RV Neil Armstrong alongside Reykjavik © Sarah Reed (SAMS)

In May 2017 we deployed some new biochemical sensors to measure pH and the amount of oxygen in the water, along with an automated sampler which collects and stores water samples for later shore-based analysis. The instruments were deployed on a physics mooring in 1800 m of water in the Rockall Trough west of the UK.

Essentially, the instruments were attached to a 1750 m length of wire that is tethered to the seabed by weights and kept vertical by floats. The pH sensor and automated water sampler were attached so they were 50 m below the water surface, with the dissolved oxygen sensors deployed at 50 m, 750 m, 1000 m and 1600 m below the surface. The sensors made measurements every hour throughout the years deployment and stored this data for us to download on recovery. This means we can get a time-series of how pH and dissolved oxygen change throughout the year. The automated sampler collected 500 ml of water every 2-3 weeks throughout the year and stored this within sealed plastic bags. We will analyse this for nutrients and also carbon parameters. Again we will get a time-series of their variability throughout the year. This is the first time we have a time-series like this in the eastern subpolar North Atlantic.

Setting up automated water sampler before deployment.


The current cruise on RV Armstrong recovered these sensors, downloaded the data, re-calibrated them and then re-deployed them in the same spot. This time they are being left to collect data for a further two years, with the planned recovery in the summer 2020. It is still very early days, but it looks like we got good data from three of the four dissolved oxygen sensors as well as from the pH sensor. There is still a lot of work to do back here to calibrate the data and ensure its quality but so far so good! It also looks as if the automated sampler collected all of the scheduled water samples although we will not know this for certain until the sampler is back at SAMS and we remove the samples.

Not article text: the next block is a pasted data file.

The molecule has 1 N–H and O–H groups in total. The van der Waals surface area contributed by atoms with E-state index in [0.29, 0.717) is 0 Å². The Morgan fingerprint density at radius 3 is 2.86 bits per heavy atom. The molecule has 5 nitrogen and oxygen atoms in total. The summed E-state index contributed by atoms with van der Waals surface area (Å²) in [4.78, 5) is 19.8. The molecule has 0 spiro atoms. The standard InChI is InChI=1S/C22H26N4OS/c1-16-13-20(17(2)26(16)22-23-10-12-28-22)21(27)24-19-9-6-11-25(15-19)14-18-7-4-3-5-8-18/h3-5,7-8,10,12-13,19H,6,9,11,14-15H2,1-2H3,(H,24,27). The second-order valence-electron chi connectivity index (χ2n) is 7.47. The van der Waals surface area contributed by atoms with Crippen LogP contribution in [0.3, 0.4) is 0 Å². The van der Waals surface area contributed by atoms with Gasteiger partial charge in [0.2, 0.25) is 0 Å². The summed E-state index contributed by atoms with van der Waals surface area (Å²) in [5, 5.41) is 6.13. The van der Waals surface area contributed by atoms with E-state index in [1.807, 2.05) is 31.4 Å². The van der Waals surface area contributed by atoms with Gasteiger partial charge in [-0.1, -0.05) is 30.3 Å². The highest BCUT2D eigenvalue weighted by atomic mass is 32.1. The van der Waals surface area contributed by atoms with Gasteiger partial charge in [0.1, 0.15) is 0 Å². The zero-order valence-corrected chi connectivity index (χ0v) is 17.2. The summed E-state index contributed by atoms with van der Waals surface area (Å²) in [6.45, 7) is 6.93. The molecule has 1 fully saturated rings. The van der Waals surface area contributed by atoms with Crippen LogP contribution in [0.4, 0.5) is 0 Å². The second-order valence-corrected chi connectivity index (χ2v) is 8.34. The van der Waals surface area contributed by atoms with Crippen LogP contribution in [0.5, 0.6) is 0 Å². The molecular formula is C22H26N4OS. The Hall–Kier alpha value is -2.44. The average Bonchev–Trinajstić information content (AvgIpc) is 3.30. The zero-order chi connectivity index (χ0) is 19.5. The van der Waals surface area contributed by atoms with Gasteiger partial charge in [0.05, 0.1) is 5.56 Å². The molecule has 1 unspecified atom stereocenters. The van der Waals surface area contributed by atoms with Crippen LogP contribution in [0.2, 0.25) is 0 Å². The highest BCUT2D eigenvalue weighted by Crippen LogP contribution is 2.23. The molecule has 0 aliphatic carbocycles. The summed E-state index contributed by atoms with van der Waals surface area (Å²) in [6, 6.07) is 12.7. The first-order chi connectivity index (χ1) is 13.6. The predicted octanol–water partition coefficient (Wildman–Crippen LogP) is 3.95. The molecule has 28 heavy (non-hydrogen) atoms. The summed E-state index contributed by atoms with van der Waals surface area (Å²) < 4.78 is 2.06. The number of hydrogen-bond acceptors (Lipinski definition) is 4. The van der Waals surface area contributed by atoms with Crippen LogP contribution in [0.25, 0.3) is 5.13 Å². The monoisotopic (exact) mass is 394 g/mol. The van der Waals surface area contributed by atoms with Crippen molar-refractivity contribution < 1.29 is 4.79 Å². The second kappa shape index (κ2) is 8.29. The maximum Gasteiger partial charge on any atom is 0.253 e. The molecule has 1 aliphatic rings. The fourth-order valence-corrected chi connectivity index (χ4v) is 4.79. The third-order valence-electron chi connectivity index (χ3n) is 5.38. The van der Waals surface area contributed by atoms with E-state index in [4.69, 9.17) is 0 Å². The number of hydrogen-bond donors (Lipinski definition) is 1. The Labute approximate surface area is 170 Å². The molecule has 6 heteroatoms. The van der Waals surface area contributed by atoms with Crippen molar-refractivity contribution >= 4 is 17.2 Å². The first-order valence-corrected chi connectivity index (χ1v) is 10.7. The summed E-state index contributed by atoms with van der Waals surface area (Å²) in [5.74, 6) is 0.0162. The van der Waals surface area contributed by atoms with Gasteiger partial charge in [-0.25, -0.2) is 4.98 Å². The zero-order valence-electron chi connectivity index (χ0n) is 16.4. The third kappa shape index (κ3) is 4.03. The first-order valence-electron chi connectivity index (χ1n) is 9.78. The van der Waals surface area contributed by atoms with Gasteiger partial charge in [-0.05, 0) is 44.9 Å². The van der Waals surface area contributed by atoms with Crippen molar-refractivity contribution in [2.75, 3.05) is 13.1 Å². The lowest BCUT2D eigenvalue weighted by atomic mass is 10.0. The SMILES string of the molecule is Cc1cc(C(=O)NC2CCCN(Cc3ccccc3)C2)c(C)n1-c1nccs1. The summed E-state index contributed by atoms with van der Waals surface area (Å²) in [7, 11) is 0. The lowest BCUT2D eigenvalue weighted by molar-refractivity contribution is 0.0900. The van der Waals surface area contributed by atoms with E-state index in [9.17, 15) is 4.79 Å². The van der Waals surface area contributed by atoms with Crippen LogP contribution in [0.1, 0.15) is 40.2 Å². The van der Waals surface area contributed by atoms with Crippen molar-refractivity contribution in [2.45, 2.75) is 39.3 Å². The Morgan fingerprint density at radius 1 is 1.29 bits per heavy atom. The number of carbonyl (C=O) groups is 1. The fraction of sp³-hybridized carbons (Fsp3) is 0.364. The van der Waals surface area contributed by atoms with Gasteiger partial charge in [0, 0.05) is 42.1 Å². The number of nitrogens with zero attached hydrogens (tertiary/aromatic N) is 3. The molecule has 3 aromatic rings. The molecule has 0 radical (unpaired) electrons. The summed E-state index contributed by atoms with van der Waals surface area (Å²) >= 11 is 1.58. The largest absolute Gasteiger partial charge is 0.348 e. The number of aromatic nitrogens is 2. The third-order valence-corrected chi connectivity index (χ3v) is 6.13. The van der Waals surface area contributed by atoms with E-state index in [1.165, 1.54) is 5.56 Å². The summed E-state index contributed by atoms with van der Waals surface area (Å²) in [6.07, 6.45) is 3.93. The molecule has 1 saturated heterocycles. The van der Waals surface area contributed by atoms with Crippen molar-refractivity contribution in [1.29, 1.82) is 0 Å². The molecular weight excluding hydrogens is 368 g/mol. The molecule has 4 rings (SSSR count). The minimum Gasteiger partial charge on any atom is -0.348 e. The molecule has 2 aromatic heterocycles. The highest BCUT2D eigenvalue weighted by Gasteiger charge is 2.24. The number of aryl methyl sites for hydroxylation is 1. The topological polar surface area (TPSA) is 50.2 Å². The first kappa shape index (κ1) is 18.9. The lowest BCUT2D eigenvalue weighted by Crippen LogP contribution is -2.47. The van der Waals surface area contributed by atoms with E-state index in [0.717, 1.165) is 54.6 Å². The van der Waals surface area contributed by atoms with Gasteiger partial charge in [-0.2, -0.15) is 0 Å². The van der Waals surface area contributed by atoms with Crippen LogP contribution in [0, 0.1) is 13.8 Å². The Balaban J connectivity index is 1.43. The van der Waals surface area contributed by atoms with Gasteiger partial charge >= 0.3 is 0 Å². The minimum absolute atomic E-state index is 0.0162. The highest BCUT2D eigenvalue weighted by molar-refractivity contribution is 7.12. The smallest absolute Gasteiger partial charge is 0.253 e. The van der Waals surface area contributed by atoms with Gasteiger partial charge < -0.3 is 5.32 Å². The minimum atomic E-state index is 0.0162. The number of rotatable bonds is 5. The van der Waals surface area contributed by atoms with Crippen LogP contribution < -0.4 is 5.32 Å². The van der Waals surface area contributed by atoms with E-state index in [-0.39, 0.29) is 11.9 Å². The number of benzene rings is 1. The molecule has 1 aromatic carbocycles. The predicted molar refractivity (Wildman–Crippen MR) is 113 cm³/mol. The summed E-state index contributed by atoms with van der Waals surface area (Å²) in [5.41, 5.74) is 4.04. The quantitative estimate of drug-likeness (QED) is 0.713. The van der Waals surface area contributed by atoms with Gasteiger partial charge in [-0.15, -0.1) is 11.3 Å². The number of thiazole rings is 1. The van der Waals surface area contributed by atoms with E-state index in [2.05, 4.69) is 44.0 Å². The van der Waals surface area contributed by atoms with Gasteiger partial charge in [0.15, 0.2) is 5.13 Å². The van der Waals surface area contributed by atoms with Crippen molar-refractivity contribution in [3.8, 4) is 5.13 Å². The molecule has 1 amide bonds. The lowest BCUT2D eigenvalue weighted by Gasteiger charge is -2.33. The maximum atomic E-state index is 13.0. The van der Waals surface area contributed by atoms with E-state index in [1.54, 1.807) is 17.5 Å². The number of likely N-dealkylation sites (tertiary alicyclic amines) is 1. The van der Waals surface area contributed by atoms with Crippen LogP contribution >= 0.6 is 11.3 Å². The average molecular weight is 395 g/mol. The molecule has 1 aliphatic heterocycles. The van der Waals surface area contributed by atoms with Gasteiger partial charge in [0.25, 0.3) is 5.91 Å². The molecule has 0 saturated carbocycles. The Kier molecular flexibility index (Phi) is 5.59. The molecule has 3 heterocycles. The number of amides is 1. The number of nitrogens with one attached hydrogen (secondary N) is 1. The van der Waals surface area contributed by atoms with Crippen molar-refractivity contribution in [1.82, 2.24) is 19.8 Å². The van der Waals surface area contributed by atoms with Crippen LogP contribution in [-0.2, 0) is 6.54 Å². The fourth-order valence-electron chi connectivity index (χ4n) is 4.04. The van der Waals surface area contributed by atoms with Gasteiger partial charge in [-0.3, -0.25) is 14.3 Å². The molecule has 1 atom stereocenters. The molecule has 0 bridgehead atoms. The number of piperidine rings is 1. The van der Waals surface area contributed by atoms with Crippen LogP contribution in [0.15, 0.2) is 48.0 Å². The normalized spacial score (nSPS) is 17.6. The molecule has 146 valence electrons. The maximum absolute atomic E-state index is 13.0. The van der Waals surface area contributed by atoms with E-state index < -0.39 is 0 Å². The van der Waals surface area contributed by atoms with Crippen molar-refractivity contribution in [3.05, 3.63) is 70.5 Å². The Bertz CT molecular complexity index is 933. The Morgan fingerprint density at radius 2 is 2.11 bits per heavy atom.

In addition to recovering the moored sensors, we have also been doing a hydrographic section across the Rockall Trough from east to west. The moored sensors give us an idea of how things vary with time, whilst the hydrographic sections tells us how things vary from one spot to another. Combining the two allows us to build up a more comprehensive view of the ocean. The hydrographic section consists of 23 stations. At each station we lower a frame containing multiple sensors from the sea surface to the seabed and back again. This gives us a profile of how temperature, salinity and dissolved oxygen change with depth. In addition to the sensors, the frame has multiple bottles which close at a particular depth giving us a water sample from that point. We will analyse some of this water for nutrients and carbon parameters to again get a depth profile of these variables.

Why we’re doing this:

The ATLAS project is trying to understand the deep ecosystems throughout the North Atlantic, these new measurements of parameters relevant to biology are part of this. The OSNAP (Overturning in the Subpolar North Atlantic Program) has enabled us to quantify the transport of heat and salt through the important North Atlantic region. By combining data from the ATLAS instruments with results from OSNAP, we will also be able to calculate the flow of nutrients and carbon. These transports drive patterns of diversity across the North Atlantic.

Sampler recovery after a year's deployment at 50 m depth


by Clare Johnson, SAMS